On resource management
Although another of the West Marches themes that I want to hold to (although I have a feeling it will be difficult for me) is the idea that “adventure is out there; being in town is safe… and boring”. Although I’m open to revising my plans, the original intention is to avoid any in-town politics, instead assuming that supplies will be handled appropriately by NPCs once the PCs bring them in.
That said, I do intend to keep resource management front-and-center most of the time, whether the resources in question are how many hours you can travel in a day, how much food and ammo you’re carrying (either for your own use or to supply the town), how many redshirts are alive in town, or how many redshirts are sane enough to go out on your expedition…
Q: Well, do you handwave food and water, sleep and rain? If you do everyone will break their load limit. If you don’t then it’s just window dressing and I’ll drop the bedroll or the like.
A: I generally have handwaved that kind of stuff (and encumbrance as well, for that matter) in the past, but I think those kinds of details/that kind of resource management would be fairly significant in a game focused on exploration and wilderness travel in an area where you generally won’t have a friendly settlement close by to stop off and restock. There’s definitely something to be said for “we have just enough food left to make it back to town; do we turn back now or press on a little further and count on being able to forage successfully on the way back?”
On the other hand, Savage Worlds seems rather generous with the Survival skill giving food, water, and a place to sleep for a day for one person on a success (nearly 50/50 odds for a wild card with d4 skill) or for five people on a raise. As far as I tell, the roll is completely free to take and doesn’t even consume any traveling time. Given that, it definitely seems possible that food and water, at least, may not be worth the effort to track.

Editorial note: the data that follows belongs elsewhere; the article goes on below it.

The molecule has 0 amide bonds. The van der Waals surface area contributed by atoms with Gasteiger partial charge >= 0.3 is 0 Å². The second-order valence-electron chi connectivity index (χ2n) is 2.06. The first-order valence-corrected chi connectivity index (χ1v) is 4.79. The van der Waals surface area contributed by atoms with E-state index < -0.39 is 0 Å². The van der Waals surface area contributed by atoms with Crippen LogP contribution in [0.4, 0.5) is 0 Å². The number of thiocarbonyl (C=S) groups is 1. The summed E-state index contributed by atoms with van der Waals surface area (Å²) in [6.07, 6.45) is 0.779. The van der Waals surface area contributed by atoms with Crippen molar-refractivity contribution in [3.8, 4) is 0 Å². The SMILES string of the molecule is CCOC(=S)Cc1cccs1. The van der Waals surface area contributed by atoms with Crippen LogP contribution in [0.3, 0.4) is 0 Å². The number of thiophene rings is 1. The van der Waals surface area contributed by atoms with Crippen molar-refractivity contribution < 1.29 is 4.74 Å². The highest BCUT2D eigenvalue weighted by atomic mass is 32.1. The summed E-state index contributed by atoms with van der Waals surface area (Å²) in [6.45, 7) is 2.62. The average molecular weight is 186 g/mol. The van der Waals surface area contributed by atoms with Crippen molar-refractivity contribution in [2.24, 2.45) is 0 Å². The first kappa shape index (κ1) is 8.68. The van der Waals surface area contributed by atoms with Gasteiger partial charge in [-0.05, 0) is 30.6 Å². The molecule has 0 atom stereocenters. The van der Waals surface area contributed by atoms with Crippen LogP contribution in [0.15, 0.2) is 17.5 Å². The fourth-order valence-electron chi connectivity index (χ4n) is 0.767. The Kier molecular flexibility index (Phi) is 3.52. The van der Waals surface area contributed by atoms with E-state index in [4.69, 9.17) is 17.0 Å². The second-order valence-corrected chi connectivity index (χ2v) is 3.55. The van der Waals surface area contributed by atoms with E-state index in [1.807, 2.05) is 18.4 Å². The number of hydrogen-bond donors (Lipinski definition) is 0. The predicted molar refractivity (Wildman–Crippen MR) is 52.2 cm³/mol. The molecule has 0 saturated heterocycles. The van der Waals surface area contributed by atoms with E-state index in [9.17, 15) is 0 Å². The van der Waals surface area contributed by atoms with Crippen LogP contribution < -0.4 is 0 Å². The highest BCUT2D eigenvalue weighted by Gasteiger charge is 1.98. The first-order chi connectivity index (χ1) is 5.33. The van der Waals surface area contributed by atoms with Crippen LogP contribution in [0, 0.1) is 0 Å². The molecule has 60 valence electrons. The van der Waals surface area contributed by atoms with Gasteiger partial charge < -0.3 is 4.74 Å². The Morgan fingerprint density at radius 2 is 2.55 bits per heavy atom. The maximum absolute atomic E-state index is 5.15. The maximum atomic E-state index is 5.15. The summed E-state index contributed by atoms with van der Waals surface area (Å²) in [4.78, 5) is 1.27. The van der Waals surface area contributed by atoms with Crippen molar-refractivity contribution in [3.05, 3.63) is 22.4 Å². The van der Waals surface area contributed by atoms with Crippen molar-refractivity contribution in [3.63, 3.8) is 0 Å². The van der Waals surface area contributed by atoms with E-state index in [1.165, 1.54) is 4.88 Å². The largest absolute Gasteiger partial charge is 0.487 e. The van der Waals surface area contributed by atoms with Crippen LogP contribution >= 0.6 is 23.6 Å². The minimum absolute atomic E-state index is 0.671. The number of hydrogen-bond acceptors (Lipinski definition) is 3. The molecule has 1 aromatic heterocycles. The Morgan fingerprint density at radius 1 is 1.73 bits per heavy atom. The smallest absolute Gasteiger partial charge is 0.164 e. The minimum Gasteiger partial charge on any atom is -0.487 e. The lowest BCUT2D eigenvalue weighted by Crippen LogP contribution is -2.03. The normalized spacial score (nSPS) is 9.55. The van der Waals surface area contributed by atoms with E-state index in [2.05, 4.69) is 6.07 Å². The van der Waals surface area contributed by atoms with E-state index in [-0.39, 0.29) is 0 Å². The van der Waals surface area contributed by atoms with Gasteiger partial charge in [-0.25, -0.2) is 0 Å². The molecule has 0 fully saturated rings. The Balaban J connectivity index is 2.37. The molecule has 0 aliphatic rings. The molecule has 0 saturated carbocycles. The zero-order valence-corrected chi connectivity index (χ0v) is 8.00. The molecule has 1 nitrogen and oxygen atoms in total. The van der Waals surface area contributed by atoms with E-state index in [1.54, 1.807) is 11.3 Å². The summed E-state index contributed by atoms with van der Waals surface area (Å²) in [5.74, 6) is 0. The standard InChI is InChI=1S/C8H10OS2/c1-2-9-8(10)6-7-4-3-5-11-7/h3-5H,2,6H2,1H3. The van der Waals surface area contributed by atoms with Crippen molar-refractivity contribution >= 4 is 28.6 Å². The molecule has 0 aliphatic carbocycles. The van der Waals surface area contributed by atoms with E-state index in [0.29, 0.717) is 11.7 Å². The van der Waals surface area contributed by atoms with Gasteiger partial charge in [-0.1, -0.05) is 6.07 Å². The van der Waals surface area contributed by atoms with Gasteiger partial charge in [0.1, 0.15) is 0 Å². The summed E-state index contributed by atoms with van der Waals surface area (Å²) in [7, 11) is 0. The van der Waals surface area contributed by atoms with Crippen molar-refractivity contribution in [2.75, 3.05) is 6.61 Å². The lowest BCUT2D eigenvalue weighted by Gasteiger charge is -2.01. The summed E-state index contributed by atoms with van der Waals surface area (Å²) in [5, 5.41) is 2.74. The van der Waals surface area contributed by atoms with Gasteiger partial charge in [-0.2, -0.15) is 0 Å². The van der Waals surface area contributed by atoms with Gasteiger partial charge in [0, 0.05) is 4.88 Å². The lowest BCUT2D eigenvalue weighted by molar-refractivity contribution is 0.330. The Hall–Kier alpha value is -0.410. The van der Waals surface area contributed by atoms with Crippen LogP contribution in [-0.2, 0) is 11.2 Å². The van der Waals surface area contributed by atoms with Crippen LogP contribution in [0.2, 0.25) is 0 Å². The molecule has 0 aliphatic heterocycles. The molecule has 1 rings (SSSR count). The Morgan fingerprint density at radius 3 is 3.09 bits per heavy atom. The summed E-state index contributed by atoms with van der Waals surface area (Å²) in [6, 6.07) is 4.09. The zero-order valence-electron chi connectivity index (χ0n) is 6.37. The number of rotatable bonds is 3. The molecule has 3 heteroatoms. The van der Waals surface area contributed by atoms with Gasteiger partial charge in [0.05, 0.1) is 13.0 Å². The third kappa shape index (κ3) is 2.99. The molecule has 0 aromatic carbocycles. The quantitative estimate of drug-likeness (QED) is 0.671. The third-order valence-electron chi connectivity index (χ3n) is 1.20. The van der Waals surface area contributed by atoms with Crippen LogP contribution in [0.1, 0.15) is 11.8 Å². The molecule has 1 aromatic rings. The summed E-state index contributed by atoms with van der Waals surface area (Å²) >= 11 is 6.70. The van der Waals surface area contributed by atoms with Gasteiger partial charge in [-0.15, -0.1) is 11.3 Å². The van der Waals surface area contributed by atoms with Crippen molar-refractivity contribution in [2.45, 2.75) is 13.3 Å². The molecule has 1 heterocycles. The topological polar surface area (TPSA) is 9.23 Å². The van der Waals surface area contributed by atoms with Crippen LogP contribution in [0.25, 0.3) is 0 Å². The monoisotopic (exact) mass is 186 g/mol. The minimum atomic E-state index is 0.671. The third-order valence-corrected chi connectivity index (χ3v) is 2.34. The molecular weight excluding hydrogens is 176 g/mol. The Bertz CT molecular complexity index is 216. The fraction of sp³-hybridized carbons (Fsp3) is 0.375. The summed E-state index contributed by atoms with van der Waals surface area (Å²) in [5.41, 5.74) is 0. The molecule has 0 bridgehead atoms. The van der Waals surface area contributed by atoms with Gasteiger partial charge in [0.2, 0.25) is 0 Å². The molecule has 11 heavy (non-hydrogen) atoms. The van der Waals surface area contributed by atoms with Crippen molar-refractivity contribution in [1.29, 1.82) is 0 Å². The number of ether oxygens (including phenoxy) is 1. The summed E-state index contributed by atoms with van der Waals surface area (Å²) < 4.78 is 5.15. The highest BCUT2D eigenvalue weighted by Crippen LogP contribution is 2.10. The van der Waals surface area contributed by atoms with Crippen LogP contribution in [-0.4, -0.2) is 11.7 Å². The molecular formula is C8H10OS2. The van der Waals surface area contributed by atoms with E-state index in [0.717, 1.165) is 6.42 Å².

My plan, then, has been to track food, water, encumbrance, ammunition, light sources, and… umm… I think that should cover all the expendable resources… for at least the first couple sessions, then evaluate how much of an effect they’re actually having and how much bookkeeping overhead they create and decide what to do about them from there.
The two exceptions are time and fatigue, which are definitely in and staying: For long-distance trips, make a Fatigue roll after 8 hours of travel, with another Fatigue roll for each additional two hours of travel after that. These Fatigue levels will recover at a rate of one after each full night’s sleep, so you can travel 8 hours per day more-or-less indefinitely, and may be able to continue beyond that on at least some days.
My intention in adding the “check Fatigue after 8 hours hiking and each 2 hours after that” rule wasn’t to track every hour, but rather because I’m not happy with RAW technically allowing you to hike for 18 hours, sleep 6, then do it again the next day, and the next, and the next… without ever tiring or suffering any ill effects from doing so. In practice, I would expect the standard 8 hours of hiking to be spread out over 12-14 hours of game-world time, with resting, foraging (for those free Survival rolls), meals, etc. mixed in throughout that time and I have no desire to try to figure it out in any greater detail than that.